2007 Court Construction & Maintenance Guide
There are a number of factors to consider when deciding what tennis court accessories and amenities to add.
Anyone who has ever wandered the showroom of a car dealership knows the difference between the base model and the one with all the latest options and extras. And they sure know which one is more fun to drive.
A tennis court can be like that. It can include just the basic necessities, or it can involve spending a little more and choosing those things that punch up the experience a few notches.
Making choices can be pretty confusing. You might have thought that once you’ve selected a court surface, the rest of the decisions flow naturally. Well, yes and no. The choice of a surface (acrylic-coated asphalt or concrete, cushioned, sand-filled turf, modular, clay or fast-dry material) does tend to dictate some of the types of options and extras a court will have.
The type of court also will dictate some choices. A residential court, for example, may require amenities designed to make the court an activity and social center for the family, such as a seating area or outdoor kitchen. A club may have courts designed specifically for teaching and others tailored toward competition.
Do you need a ball machine? How about a shade shelter? Would changing booths come in handy? How about lights and divider netting? Do you need a practice wall? How about a trash can to help keep things neat and clean? The answers depend on your intended use, your budget, and your preferences.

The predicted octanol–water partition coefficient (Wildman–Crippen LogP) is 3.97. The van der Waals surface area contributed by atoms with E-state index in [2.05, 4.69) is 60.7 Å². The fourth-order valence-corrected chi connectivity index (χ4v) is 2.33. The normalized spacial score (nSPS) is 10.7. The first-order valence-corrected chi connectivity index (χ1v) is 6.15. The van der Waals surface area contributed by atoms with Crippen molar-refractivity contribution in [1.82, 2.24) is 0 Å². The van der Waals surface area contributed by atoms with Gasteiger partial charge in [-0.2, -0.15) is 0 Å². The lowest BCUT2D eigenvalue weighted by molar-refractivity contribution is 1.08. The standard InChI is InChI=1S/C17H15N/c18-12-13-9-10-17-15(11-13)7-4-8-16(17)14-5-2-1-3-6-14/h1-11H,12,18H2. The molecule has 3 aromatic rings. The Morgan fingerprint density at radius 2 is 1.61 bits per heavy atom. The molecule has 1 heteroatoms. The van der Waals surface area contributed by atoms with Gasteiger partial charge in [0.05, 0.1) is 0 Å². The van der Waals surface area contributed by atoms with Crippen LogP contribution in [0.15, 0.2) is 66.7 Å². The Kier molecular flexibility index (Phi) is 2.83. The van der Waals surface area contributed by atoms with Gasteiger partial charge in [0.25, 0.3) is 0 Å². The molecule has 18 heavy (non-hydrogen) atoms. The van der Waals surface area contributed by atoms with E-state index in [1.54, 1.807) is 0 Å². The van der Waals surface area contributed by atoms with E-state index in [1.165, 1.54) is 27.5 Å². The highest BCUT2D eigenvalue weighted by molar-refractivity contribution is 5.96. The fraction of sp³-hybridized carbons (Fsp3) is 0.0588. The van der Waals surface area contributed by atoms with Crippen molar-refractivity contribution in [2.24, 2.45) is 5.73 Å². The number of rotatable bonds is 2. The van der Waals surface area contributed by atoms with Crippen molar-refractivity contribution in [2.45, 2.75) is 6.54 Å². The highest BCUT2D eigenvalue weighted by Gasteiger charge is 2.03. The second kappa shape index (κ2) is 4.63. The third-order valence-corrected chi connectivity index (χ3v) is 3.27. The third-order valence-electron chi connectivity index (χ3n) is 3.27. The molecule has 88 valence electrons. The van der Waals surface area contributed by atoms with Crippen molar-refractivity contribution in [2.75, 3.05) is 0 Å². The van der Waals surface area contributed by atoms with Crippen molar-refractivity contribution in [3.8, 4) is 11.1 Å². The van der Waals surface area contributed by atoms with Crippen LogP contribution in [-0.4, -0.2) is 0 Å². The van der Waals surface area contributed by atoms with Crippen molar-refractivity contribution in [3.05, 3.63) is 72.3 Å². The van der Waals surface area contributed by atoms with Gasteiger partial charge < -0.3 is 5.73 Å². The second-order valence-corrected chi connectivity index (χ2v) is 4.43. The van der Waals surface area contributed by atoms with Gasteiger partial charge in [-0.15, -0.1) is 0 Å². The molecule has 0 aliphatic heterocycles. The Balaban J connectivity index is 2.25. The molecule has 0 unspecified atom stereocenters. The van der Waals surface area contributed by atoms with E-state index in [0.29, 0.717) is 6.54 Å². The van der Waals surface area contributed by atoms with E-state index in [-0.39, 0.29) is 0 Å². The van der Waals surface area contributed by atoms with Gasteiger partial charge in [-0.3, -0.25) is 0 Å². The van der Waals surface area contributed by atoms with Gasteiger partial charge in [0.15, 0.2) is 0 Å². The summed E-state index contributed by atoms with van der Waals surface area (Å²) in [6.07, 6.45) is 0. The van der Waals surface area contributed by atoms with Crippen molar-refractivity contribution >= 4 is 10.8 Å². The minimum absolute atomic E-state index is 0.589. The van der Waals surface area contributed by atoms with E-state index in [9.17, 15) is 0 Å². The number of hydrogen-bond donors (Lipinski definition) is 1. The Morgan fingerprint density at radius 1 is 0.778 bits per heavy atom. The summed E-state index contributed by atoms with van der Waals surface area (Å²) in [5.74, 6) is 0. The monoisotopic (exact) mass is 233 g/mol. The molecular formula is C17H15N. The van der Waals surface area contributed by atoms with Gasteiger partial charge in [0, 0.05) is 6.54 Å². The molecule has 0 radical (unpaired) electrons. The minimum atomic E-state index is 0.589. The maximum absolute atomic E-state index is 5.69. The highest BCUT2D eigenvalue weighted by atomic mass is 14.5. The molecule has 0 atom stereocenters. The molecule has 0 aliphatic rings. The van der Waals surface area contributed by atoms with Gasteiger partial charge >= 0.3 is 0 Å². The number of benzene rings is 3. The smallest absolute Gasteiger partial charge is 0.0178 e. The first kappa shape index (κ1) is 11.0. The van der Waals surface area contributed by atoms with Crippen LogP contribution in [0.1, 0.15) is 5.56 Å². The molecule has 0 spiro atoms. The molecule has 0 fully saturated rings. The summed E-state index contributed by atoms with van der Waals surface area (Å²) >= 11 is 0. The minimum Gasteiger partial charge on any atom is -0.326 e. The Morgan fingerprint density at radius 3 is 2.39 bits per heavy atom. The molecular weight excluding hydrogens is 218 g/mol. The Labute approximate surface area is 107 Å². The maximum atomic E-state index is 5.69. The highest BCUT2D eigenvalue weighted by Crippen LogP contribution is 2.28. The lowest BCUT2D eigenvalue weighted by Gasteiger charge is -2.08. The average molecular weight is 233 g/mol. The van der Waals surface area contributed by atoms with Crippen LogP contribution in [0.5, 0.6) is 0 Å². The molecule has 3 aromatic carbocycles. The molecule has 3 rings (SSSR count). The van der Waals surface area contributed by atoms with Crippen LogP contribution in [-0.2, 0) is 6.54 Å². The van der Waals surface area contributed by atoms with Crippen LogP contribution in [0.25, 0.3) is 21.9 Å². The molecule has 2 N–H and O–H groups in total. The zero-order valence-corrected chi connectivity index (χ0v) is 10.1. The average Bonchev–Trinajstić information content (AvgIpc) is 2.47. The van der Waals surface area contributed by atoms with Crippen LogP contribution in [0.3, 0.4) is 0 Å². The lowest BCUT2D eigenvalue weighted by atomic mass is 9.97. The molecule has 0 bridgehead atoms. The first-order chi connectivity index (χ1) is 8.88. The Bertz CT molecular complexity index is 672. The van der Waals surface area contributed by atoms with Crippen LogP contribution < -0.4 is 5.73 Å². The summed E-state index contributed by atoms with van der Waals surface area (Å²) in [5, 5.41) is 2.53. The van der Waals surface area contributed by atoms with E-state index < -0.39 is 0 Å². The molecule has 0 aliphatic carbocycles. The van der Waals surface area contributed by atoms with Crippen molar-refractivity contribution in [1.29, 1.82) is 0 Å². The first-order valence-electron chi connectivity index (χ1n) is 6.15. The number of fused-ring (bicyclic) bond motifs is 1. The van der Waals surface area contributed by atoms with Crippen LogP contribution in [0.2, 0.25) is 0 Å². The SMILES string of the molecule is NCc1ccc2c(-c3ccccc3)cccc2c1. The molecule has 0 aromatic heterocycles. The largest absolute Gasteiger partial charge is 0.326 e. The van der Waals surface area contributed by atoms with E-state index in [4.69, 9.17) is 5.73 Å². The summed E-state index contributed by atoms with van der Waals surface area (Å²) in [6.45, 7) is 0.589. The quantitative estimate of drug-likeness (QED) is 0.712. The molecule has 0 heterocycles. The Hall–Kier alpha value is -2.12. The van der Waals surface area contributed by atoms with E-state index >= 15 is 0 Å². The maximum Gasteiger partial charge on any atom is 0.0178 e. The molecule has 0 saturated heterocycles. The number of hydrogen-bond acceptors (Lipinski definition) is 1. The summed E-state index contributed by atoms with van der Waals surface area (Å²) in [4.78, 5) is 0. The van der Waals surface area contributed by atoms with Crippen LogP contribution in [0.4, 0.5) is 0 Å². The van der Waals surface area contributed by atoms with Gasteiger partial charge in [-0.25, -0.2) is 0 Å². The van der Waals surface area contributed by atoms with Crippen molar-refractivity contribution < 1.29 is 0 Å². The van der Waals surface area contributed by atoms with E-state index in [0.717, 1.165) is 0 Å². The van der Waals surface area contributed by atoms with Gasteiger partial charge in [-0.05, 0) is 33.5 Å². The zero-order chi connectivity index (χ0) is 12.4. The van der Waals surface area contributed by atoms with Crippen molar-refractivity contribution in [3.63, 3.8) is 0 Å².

It’s easy to get carried away. So what is the best way to figure out what you need and what you want versus what you can afford? Simple. Just think of it the same way as if you were buying a car. All you need is a legal pad (or your computer or PDA) and a little time to think. Oh, and most important of all, a long conversation with the person who builds your tennis court.
“When building a facility, I discuss with the owner his specific needs,” says Ray Desilets of Advantage Tennis Inc. in Passumpsic, Vt. According to Desilets, for example, an owner might want a court that converts quickly and easily to a surface for other sports. Many homeowners install a basketball hoop on their courts to encourage family use. School tennis courts may double as a location for volleyball or other activities.
In all cases, planned use, location, and owner preference should translate into how the court is appointed. Generally speaking, tennis-court builders translate those appointments into two categories: accessories and amenities.
Once you have the court itself (the base and surface), there are things that a builder generally will install since they are seen as necessary or extremely desirable for play. Court builders count accessories to include a net and posts, and generally speaking, a fence to contain stray balls. Lighting might also be considered a necessity, given the conditions of use.
Remember that although much of this equipment might be self-evident, it does include choices. Net posts, for example, can be round or square, with internal or external winding mechanisms. If the court surface is to be used for other purposes or other sports, such as volleyball or basketball, then the net posts can be set in sleeves so that they’re removable.